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On Sundays, We Read Poetry

Each Sunday, I post a brief introduction to a collection of poetry I've been loving. I include one poem that I think really sings. No review. No need. If it's here, you'll know I recommend it. If you have one to recommend (yours or someone else's), send it along. I'll do my best to be here every Sunday.


Some words Ross Gay has no problem using in his poetry: grody, armpit, knuckleheaded, fuck, hot wings, chickenshit, horseshit, shit. Other words Ross Gay has no problem using in his poetry: xylem, supine, luminous, human, frail. What Ross Gay fills his poems with: love and light and wonder and joy -- even in pain, even in grief.

Who else could do this with the ordinary act of buttoning a shirt? The whole poem ("ode to buttoning and unbuttoning my shirt") is a bit long for here, but here's how it concludes:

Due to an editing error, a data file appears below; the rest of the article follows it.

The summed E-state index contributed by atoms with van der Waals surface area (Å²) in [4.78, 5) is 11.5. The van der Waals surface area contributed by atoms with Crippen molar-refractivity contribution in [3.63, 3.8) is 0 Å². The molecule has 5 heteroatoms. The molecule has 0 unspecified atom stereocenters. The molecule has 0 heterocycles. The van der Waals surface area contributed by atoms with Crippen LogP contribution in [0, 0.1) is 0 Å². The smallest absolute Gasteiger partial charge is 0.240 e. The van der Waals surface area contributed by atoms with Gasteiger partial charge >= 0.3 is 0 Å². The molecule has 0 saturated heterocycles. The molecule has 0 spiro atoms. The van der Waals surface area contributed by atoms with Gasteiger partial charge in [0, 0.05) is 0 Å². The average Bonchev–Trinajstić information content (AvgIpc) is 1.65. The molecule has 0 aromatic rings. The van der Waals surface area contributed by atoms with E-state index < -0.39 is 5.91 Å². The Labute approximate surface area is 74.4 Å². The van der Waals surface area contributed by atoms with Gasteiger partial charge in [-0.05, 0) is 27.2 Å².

two maybe three

times a day

some days

I have the distinct pleasure

of slowly untethering

the one side

from the other

which is like unbuckling

a stack of vertebrae

with delicacy

for I must only use

the tips

of my fingers

with which I will

one day close

my mother's eyes

this is as delicate

as we can be

in this life


like this

giving the raft of our hands

to the clumsy spider

and blowing soft until she

lifts her damp heft and

crawls off

we practice like this

pushing the seed into the earth

like this first

in the morning

then at night

we practice

sliding the bones home.

Want more? Go get a copy of Catalog of Unabashed Gratitude, or click to hear the poet reading his own work. Or here to see more about his latest The Book of Delights.


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